DIY Quick Fix: How to Sew a Button in 6 Easy Steps
If you’re an adult, you should know how to change a tire, how to give a good handshake, and how to sew a button back on when that thing decides to pop off and go rogue for some reason.
Some garment alterations take a professional touch. But this is one you can do on your own in just a minute or two. Here’s a quick step-by-step guide:
1. Look for its long-lost twin.
Did that button disappear somewhere between your office and the train stop by your apartment? It belongs to the city now. In order to keep your DIY from looking DIY, you’re going to want to find an identical button to replace it. Turn your garment inside out, because many nicer items include a backup button tucked somewhere along a hem. Alternately, some garments include a replacement in a little zip-top bag along with the original item tags. Didn’t you stash that in a drawer somewhere?
2. Get a basic sewing kit.
It doesn’t need to be anything fancy. Some thread in colors that match your wardrobe’s palette, a straight pin or two, a needle, and one of those tomato pin cushions you always wondered why your grandma had around.
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3. Thread your needle.
Always go for more thread than you think you’ll need. It’ll save you from poking yourself in the finger, and you’ll just cut the excess off at the end. Push one end of the thread through the needle and then tie the thread ends together so that the needle is contained within the loop.
4. Place your button.
You want to start sewing from inside your garment so that the knot you just tied ends up hidden. Place the button on the surface of the fabric, and grab a straight pin (the long pin with a colored ball on one end). Lay the straight pin on the face of the button. Sewing over the pin means the button won’t be on too tight. You need a little wiggle room to keep that thing functional.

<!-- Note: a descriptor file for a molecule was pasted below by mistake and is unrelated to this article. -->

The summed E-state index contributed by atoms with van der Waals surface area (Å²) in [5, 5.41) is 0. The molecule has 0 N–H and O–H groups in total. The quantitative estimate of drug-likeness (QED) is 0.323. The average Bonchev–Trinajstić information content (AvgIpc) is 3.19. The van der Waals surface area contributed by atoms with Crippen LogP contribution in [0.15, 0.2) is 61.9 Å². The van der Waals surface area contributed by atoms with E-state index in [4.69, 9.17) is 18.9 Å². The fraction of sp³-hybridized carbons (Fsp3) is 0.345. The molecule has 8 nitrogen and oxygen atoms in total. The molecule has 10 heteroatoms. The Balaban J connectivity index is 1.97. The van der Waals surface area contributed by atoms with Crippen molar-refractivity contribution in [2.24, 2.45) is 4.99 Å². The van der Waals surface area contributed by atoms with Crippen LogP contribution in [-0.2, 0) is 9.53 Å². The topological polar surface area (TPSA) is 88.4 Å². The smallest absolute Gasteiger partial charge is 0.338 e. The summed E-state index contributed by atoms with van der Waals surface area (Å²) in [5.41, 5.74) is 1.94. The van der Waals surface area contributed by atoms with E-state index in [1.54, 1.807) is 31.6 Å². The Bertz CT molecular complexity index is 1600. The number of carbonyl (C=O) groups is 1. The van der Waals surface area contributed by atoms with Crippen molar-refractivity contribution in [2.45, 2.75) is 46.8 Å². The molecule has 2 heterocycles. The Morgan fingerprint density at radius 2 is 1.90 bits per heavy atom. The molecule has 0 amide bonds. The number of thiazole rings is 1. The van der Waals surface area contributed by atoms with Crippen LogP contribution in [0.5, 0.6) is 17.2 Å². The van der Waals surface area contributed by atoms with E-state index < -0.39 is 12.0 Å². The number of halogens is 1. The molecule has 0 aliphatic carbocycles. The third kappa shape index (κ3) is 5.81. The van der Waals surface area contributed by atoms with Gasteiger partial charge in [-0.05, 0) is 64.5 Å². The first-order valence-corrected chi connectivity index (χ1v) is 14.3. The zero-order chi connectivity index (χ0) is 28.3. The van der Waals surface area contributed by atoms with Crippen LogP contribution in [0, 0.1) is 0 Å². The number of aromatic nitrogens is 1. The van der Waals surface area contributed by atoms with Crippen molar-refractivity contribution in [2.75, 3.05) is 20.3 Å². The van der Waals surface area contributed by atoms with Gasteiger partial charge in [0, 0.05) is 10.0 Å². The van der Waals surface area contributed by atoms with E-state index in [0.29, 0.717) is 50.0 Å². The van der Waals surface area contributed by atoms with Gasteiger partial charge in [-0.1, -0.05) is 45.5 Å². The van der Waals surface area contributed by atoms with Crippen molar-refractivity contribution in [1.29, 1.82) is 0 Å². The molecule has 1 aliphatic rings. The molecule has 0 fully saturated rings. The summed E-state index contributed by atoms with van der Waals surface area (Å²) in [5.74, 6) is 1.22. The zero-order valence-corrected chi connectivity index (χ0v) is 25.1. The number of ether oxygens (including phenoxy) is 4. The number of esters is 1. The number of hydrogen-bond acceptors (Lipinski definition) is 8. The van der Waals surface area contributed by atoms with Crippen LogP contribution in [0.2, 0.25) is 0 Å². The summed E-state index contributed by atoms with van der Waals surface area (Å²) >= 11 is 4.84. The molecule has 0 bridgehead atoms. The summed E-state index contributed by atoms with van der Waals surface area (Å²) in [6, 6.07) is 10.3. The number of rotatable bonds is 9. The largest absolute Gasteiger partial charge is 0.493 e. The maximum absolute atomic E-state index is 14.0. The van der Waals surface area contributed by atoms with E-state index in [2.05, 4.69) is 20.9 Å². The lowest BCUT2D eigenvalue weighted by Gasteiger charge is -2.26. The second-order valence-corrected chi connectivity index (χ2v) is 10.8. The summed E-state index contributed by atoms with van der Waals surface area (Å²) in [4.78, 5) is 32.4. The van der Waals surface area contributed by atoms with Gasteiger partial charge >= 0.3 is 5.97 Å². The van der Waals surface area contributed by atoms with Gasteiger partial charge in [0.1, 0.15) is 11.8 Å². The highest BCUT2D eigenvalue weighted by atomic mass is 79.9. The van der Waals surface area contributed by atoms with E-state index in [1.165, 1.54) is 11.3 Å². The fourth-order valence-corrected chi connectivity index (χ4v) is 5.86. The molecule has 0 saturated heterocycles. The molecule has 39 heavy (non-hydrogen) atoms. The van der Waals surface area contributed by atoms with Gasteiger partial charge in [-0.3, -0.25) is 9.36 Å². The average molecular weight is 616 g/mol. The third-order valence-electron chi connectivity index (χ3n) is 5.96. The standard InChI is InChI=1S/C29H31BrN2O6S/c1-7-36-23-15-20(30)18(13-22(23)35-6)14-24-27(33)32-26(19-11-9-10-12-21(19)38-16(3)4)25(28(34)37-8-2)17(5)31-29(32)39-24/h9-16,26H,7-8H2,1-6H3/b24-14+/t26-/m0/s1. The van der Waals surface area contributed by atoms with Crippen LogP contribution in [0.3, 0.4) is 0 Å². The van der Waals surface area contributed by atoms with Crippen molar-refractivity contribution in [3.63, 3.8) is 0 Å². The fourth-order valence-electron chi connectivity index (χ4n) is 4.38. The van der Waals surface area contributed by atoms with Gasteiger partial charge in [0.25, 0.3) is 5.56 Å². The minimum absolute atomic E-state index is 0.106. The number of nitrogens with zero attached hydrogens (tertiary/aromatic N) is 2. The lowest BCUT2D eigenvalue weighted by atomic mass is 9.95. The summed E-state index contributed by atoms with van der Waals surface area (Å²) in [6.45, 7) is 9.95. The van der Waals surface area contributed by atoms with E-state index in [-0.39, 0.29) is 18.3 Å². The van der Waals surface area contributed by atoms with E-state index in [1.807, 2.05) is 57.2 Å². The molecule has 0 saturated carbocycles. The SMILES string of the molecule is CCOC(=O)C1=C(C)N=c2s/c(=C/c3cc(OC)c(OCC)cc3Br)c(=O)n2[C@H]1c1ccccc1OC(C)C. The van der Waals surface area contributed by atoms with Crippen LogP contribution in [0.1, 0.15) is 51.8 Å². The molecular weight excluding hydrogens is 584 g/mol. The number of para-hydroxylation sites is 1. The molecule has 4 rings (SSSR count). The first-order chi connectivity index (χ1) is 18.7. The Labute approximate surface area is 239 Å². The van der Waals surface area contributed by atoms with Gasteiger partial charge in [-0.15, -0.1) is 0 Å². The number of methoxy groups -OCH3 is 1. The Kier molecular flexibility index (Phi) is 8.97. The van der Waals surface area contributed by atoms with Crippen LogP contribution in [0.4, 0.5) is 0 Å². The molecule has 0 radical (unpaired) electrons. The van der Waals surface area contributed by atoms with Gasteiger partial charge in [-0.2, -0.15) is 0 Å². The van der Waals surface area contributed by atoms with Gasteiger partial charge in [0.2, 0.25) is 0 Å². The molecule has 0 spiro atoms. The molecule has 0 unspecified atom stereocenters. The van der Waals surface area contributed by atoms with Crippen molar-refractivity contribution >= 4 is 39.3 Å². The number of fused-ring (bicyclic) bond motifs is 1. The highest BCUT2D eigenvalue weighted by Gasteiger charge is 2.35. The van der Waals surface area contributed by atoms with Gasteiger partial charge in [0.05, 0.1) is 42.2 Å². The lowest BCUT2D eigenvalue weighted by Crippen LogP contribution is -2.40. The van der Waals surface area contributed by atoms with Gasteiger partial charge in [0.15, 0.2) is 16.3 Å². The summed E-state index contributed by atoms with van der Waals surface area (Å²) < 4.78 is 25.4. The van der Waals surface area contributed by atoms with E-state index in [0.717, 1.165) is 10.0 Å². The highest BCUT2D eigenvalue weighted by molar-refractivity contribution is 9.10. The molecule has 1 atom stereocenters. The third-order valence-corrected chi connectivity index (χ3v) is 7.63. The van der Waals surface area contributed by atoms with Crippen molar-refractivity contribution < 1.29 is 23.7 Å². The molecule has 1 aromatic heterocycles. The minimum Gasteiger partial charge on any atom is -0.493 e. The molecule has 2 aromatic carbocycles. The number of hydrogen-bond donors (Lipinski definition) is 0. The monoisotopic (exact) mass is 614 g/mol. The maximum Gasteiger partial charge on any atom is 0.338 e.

5. Get sewing.
Push the threaded needle through the buttonhole, cross the pin, and sew downward through an adjacent button hole. Repeat about a dozen times. If you’re doing this neatly, you’ll end up with two parallel lines of thread on the outward-facing surface of the button, and an X of thread on the back. If your button only has two holes, you’ll just be making a repeated loop through them.
6. Tie up the loose ends.
Once your button is on there nice and sturdy, you’ll want to cut the remaining thread and tie at least a double knot on the hidden side of the fabric. Once the knot is in place, trim the wayward thread ends, pull the straight pin off of the button’s surface, and admire your expert work.
That was pretty fast, wasn’t it? You’re nearly ready for the all-male version of “Project Runway.”